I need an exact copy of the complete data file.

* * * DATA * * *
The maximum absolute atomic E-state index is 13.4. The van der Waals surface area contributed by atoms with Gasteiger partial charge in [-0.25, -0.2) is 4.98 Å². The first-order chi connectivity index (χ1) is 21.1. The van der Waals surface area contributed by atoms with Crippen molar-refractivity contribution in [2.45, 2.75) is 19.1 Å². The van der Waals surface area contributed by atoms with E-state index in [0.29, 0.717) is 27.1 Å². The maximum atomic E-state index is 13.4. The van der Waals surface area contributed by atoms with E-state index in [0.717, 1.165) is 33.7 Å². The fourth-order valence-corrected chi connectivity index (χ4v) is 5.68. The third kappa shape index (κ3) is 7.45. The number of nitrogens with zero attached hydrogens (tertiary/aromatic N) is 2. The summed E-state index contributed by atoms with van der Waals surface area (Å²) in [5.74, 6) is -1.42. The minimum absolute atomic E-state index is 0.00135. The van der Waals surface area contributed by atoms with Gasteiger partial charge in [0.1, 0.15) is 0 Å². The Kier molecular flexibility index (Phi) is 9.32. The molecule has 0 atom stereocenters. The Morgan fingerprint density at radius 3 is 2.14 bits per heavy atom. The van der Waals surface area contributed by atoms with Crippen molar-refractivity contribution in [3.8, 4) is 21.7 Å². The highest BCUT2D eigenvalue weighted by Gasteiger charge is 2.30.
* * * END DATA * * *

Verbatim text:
The maximum absolute atomic E-state index is 13.4. The van der Waals surface area contributed by atoms with Gasteiger partial charge in [-0.25, -0.2) is 4.98 Å². The first-order chi connectivity index (χ1) is 21.1. The van der Waals surface area contributed by atoms with Crippen molar-refractivity contribution in [2.45, 2.75) is 19.1 Å². The van der Waals surface area contributed by atoms with E-state index in [0.29, 0.717) is 27.1 Å². The maximum atomic E-state index is 13.4. The van der Waals surface area contributed by atoms with E-state index in [0.717, 1.165) is 33.7 Å². The fourth-order valence-corrected chi connectivity index (χ4v) is 5.68. The third kappa shape index (κ3) is 7.45. The number of nitrogens with zero attached hydrogens (tertiary/aromatic N) is 2. The summed E-state index contributed by atoms with van der Waals surface area (Å²) in [5.74, 6) is -1.42. The minimum absolute atomic E-state index is 0.00135. The van der Waals surface area contributed by atoms with Gasteiger partial charge in [0.1, 0.15) is 0 Å². The Kier molecular flexibility index (Phi) is 9.32. The molecule has 0 atom stereocenters. The Morgan fingerprint density at radius 3 is 2.14 bits per heavy atom. The van der Waals surface area contributed by atoms with Crippen molar-refractivity contribution in [3.8, 4) is 21.7 Å². The highest BCUT2D eigenvalue weighted by Gasteiger charge is 2.30.